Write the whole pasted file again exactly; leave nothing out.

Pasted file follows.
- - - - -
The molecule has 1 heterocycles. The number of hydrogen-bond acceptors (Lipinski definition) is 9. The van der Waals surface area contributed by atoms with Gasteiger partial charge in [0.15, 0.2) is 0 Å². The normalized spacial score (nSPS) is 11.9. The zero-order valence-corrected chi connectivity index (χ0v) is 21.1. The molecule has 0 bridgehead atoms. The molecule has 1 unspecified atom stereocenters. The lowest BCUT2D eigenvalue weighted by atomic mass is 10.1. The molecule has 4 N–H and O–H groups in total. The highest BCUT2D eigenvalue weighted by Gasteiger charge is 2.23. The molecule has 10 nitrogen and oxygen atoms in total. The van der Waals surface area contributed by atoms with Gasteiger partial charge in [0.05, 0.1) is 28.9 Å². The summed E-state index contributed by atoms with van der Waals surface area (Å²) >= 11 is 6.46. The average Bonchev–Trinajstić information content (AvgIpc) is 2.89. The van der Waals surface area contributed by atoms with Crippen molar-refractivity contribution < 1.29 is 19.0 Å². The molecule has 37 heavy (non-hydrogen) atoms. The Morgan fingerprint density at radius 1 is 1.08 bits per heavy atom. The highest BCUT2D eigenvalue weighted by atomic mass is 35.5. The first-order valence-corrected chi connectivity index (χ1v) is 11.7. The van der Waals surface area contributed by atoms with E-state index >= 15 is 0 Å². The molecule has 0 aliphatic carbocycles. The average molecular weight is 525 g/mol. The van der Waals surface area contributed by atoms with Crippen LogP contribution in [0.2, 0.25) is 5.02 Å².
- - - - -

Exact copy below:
The molecule has 1 heterocycles. The number of hydrogen-bond acceptors (Lipinski definition) is 9. The van der Waals surface area contributed by atoms with Gasteiger partial charge in [0.15, 0.2) is 0 Å². The normalized spacial score (nSPS) is 11.9. The zero-order valence-corrected chi connectivity index (χ0v) is 21.1. The molecule has 0 bridgehead atoms. The molecule has 1 unspecified atom stereocenters. The lowest BCUT2D eigenvalue weighted by atomic mass is 10.1. The molecule has 4 N–H and O–H groups in total. The highest BCUT2D eigenvalue weighted by Gasteiger charge is 2.23. The molecule has 10 nitrogen and oxygen atoms in total. The van der Waals surface area contributed by atoms with Gasteiger partial charge in [0.05, 0.1) is 28.9 Å². The summed E-state index contributed by atoms with van der Waals surface area (Å²) >= 11 is 6.46. The average Bonchev–Trinajstić information content (AvgIpc) is 2.89. The van der Waals surface area contributed by atoms with Crippen molar-refractivity contribution < 1.29 is 19.0 Å². The molecule has 37 heavy (non-hydrogen) atoms. The Morgan fingerprint density at radius 1 is 1.08 bits per heavy atom. The highest BCUT2D eigenvalue weighted by atomic mass is 35.5. The first-order valence-corrected chi connectivity index (χ1v) is 11.7. The van der Waals surface area contributed by atoms with E-state index >= 15 is 0 Å². The molecule has 0 aliphatic carbocycles. The average molecular weight is 525 g/mol. The van der Waals surface area contributed by atoms with Crippen LogP contribution in [0.2, 0.25) is 5.02 Å².